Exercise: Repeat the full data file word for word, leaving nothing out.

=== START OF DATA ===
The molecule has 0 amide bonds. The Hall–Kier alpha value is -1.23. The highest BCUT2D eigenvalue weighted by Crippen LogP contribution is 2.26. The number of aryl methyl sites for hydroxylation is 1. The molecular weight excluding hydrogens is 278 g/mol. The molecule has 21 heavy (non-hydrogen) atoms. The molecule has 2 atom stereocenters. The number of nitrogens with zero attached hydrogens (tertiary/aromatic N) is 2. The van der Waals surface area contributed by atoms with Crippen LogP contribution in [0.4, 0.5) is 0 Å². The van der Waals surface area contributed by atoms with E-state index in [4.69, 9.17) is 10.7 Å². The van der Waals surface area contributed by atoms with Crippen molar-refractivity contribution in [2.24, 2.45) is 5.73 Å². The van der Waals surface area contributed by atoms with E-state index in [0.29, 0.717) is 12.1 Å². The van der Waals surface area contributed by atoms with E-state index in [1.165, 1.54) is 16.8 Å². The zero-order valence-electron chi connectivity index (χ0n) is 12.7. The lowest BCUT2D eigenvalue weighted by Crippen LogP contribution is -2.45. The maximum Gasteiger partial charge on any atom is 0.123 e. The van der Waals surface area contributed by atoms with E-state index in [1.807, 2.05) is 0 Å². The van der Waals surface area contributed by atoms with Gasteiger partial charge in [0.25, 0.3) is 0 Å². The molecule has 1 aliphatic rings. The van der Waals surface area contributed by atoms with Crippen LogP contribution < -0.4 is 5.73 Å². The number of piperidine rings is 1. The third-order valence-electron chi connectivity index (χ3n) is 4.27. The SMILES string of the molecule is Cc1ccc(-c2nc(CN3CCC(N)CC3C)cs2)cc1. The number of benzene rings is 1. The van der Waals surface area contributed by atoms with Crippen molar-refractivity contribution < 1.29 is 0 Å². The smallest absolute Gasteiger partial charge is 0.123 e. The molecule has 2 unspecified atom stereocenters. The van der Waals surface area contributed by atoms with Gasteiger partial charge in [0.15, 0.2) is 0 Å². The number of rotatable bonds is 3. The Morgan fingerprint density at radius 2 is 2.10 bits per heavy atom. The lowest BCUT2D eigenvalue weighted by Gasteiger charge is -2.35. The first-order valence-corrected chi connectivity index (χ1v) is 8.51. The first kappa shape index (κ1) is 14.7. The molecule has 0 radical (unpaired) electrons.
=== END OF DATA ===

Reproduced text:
The molecule has 0 amide bonds. The Hall–Kier alpha value is -1.23. The highest BCUT2D eigenvalue weighted by Crippen LogP contribution is 2.26. The number of aryl methyl sites for hydroxylation is 1. The molecular weight excluding hydrogens is 278 g/mol. The molecule has 21 heavy (non-hydrogen) atoms. The molecule has 2 atom stereocenters. The number of nitrogens with zero attached hydrogens (tertiary/aromatic N) is 2. The van der Waals surface area contributed by atoms with Crippen LogP contribution in [0.4, 0.5) is 0 Å². The van der Waals surface area contributed by atoms with E-state index in [4.69, 9.17) is 10.7 Å². The van der Waals surface area contributed by atoms with Crippen molar-refractivity contribution in [2.24, 2.45) is 5.73 Å². The van der Waals surface area contributed by atoms with E-state index in [0.29, 0.717) is 12.1 Å². The van der Waals surface area contributed by atoms with E-state index in [1.165, 1.54) is 16.8 Å². The zero-order valence-electron chi connectivity index (χ0n) is 12.7. The lowest BCUT2D eigenvalue weighted by Crippen LogP contribution is -2.45. The maximum Gasteiger partial charge on any atom is 0.123 e. The van der Waals surface area contributed by atoms with E-state index in [1.807, 2.05) is 0 Å². The van der Waals surface area contributed by atoms with Gasteiger partial charge in [0.25, 0.3) is 0 Å². The molecule has 1 aliphatic rings. The van der Waals surface area contributed by atoms with Crippen LogP contribution < -0.4 is 5.73 Å². The number of piperidine rings is 1. The third-order valence-electron chi connectivity index (χ3n) is 4.27. The SMILES string of the molecule is Cc1ccc(-c2nc(CN3CCC(N)CC3C)cs2)cc1. The number of benzene rings is 1. The van der Waals surface area contributed by atoms with Crippen molar-refractivity contribution < 1.29 is 0 Å². The smallest absolute Gasteiger partial charge is 0.123 e. The molecule has 2 unspecified atom stereocenters. The van der Waals surface area contributed by atoms with Gasteiger partial charge in [0.15, 0.2) is 0 Å². The number of rotatable bonds is 3. The Morgan fingerprint density at radius 2 is 2.10 bits per heavy atom. The lowest BCUT2D eigenvalue weighted by Gasteiger charge is -2.35. The first-order valence-corrected chi connectivity index (χ1v) is 8.51. The first kappa shape index (κ1) is 14.7. The molecule has 0 radical (unpaired) electrons.